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Protect Our Economic Activity, Put the Brakes on the Pipeline

As I drove to the pipeline hearing in Atkinson, I watched the farmers out in the field. I watched the birds perched on the prairie grass. I watched the rivers flowing under bridges. I watched the cattle sprawled across the hills. This is our state’s economic activity.

If Secretary Clinton signs a permit allowing TransCanada to build a pipeline carrying the dirtiest form of oil, we put 85% of Nebraskans’ clean water and 30% of our nation’s food supply at risk—becuase we all know, it is not if a leak happens, its when.

TransCanada is proposing to build a pipeline that will carry the dirtiest form of oil—tar sands—through our farmland, our Sandhills and our water. Leaks and spills happen with pipelines, that is a fact.

All of the things TransCanada says—the strength of the pipe, the lining, the detection measures—none of that matters because when oil spills into the Ogallala Aquifer, it will contaminate the groundwater supply that 85% of Nebraskans depend on.

The proposed pipeline, which will be the second one built in our state by TransCanada and Keystone, would transport tar sand oil right through the Ogallala Aquifer. Folks in Nebraska, as echoed in the LJS editorial, know the aquifer is one of the world’s largest bodies of clean water and provides 85% of Nebraskans clean drinking water and 30% of the nation’s water for irrigation of crops, which proudly earned this region the nickname, “America’s breadbasket.”

This past week, the US Department of State held a series of hearings to get public comments on one question—should Secretary Clinton sign a presidential permit allowing a pipeline to come across Nebraska and into Canada.

On the one hand, we are very lucky that the proposed pipeline is crossing our country’s border from Canada because if it wasn’t NO hearings would be taking place. Our state elected leaders failed us by not implementing state regulations that protects our land, water and economic activity from projects like this pipeline.

At the hearings in Fairbury, York and Atkinson, citizens stood up, went up to the microphone and clearly stated their concerns and opposition to the pipeline being built.

A mom pleaded and said “what we have isn’t just dirt and water, it is the heart and soul of the people who live here and it is the legacy we hope to pass down to our children and to our grandchildren.”

A landowner described the native prairie grass and wildlife on her land and how troubled she is just at the thought of that being torn up to lay the pipe.

A fourth generation rancher, Ben, is worried that the years his family spent ensuring their beef is certified organic will go out the window when a leak occurs, not to mention the obvious damage to the cattle, land and cost to his family ranch. One thing stuck out, he said “with our organic certification we can’t even put treated wood into the ground for fence, what will happen to our ranch when a leak happens?”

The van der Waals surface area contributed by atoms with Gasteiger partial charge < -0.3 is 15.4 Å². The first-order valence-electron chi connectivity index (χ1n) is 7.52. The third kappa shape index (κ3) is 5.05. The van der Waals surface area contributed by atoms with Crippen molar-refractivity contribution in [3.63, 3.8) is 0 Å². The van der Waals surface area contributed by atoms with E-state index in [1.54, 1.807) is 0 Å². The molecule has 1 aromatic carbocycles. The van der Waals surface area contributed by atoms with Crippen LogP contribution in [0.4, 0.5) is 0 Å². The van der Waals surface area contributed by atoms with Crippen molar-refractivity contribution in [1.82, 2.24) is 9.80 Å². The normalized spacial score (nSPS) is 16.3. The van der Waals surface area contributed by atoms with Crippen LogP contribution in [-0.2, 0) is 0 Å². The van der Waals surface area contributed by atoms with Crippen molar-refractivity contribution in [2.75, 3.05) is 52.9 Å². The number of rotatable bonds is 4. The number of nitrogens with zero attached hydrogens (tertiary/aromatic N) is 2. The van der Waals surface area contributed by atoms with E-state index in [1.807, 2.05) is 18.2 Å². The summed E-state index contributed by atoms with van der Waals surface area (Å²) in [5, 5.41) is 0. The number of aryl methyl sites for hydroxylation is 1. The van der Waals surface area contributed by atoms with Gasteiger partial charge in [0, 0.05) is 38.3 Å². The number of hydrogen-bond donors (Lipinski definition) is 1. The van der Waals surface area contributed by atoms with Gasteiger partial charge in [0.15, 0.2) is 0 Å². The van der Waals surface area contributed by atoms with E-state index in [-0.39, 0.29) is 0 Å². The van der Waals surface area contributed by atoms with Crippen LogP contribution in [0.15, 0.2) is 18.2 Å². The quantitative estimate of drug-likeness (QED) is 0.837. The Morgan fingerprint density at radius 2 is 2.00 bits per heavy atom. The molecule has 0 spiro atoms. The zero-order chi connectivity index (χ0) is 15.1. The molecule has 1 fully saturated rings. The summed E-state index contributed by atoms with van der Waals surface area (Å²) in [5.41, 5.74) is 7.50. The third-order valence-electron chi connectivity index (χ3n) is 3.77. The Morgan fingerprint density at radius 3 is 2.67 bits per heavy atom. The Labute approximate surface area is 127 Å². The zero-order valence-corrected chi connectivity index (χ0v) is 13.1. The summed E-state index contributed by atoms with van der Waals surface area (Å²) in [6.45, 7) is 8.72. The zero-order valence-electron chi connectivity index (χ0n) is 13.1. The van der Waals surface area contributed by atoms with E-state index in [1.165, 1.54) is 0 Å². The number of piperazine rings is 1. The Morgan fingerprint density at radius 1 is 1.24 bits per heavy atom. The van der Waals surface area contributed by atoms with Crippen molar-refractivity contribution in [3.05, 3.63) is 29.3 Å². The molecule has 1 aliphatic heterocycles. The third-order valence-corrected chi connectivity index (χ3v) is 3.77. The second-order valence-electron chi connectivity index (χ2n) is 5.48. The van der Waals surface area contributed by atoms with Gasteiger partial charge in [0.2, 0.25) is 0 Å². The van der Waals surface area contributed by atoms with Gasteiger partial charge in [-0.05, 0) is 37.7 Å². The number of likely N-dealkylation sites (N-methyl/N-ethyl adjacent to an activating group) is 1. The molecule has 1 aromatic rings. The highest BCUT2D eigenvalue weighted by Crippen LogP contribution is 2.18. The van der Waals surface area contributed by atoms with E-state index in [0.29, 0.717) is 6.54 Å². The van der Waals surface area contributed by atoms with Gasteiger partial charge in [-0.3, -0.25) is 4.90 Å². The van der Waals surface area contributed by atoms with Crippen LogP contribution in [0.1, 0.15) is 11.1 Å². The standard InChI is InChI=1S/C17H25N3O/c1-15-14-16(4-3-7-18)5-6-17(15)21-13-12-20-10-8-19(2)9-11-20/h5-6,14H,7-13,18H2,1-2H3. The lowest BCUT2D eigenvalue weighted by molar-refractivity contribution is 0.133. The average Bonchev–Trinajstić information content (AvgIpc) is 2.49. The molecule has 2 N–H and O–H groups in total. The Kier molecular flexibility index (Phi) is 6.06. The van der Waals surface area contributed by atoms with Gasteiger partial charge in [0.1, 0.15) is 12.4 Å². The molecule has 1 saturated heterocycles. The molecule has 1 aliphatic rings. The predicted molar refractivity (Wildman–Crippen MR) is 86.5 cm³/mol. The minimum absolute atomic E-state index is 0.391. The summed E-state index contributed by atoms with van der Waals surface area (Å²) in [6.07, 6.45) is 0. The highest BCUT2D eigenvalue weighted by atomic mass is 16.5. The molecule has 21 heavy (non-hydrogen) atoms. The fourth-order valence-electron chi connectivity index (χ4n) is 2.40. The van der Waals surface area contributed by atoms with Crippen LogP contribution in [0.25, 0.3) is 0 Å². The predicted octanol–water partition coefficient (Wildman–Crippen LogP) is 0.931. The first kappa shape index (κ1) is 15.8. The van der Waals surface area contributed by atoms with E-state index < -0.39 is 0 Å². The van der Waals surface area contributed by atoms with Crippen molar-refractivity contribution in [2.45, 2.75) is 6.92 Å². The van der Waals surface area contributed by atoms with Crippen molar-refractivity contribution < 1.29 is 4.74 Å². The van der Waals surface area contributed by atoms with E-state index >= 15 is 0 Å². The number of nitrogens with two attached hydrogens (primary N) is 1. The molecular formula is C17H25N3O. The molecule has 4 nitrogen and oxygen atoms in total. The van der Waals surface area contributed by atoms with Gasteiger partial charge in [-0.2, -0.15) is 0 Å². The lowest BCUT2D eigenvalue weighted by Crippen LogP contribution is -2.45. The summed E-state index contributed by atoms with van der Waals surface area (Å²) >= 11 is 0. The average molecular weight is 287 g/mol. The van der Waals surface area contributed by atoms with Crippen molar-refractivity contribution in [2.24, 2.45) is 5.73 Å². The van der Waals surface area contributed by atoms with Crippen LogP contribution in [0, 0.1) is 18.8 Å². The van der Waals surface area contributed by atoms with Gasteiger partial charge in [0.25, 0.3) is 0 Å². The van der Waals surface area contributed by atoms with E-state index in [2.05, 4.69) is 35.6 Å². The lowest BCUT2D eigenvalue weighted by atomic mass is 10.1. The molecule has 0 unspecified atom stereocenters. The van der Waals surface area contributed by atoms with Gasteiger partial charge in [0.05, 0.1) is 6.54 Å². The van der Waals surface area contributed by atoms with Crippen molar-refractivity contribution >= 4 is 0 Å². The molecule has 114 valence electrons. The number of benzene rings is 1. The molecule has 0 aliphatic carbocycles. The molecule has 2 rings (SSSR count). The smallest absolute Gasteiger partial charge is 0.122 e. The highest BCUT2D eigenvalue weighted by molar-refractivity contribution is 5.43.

A young leader of an Alberta tribe drove for days to come to the hearing. He described how is aunt and grandmom are suffering from rare forms of cancer, his family lives near the processing plant in Canada—the source of the dirty oil that will be flowing through our state.

Yes, the pipeline will bring temporary jobs. Yes, the landowners will be compensated if the pipeline goes through their land.

Is that enough justification to put our water, land, health and economic activity at risk?

Here is what we don’t know:

When a leak happens, and all experts agree one eventually will, who will pay for the damage to that farmer or rancher’s long-term effects on their own health or the health of their crops or cattle? We are witnessing right now in the gulf fingers being pointed and no real answers.

When the pipe is out of use, who takes the pipe out or is it in the land forever?

How do we put a price tag on what the native prairie grassland costs since as experts will tell you, once you rip up the land, it is never the same.

Who will ensure the pipe is made from American steel and that the pipe is thick enough to sustain the almost million barrels of dirty oil that will flow through it every day?

Additionally, Section 526 of the Energy Independence And Security Act prohibits the United States government from buying oil produced by processes that produce more greenhouse gas emissions than traditional extraction, including oil sands. How do we know that the pipeline isn’t going to violate this law?

This is about dirty oil and money.

Elected officials do not run for office to hurt our state. As citizens, we assume when you lead our state and country, that you keep the safety of our families and the protection of our land and water in your mind at all times. This is one of those moments when Secretary Clinton, President Obama and Governor Heineman can show us they are leaders and put the brakes on this pipeline.

Sign the Petition, tell Secretary Clinton to NOT grant a permit to TransCanda, tell Gov. Heineman to put forth laws that protect our resources and economic activity and tell President Obama to live up to his promise of clean energy and energy independence.

Links for more info and action:

Nebraska petition to stop the pipeline

Submit official comments to the public record

National Wildlife Federation

Blog on tar sands

Lincoln Journal Star Editorial

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BOLD Nebraska
208 S. Burlington Ave., Ste 103, Box 325, Hastings, NE 68901